Conductor Daniel Barenboim was awarded a German peace prize for his efforts to bring Israelis and Palestinians together.
The Westphalia Peace Prize, worth about $70,000, was presented by German Foreign Minister Guido Westerwelle in ceremonies Saturday in Muenster City Hall.
Barenboim, 67, a pianist and general music director at Berlin’s State Opera, was honored particularly for his creation, with the late Palestinian scholar Edward Said, of the West-Eastern Divan Orchestra, which brings together Jewish, Christian and Muslim musicians. The award will be shared with the orchestra, according to news reports.
Several musicians from the West-Eastern Divan Orchestra performed at the ceremony.
In delivering the prize, Westerwelle praised the project as “an orchestra without borders” that brings younger generations together. He said that peace talks between Israel and the Palestinians must continue, with European support, but that Israel’s security is top priority and “not up for debate.”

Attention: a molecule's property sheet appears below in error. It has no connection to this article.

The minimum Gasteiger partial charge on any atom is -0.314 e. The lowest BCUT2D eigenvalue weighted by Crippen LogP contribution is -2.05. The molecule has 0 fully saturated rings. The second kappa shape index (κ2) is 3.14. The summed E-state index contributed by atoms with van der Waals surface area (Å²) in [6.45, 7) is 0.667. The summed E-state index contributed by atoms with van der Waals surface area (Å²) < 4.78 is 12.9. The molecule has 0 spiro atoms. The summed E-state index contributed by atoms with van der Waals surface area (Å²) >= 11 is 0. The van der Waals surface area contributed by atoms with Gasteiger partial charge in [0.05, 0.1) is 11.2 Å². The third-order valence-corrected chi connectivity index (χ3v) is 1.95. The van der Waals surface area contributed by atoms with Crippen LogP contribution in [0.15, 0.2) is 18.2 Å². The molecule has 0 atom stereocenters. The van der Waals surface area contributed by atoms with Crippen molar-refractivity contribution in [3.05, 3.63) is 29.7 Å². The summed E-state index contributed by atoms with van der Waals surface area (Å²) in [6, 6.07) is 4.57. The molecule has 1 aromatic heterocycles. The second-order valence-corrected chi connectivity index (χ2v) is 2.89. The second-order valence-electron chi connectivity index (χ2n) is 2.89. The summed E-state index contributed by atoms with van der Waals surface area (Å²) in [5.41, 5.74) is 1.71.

Barenboim called the award “a great and deep honor” and added that a two-state solution to the conflict was urgently needed.
“It is not five before midnight, but 30 seconds before midnight,” said Barenboim, who has passports for Israel, Argentina, Spain and a pass for the Palestinian territories, which he was given after a concert in Ramallah in January 2008.
The prize is given every two years by the Economic Association of Westphalia and Lippe to individuals or institutions considered role models in building peace. Past recipients include former United Nations Secretary-General Kofi Annan and conductor Kurt Masur.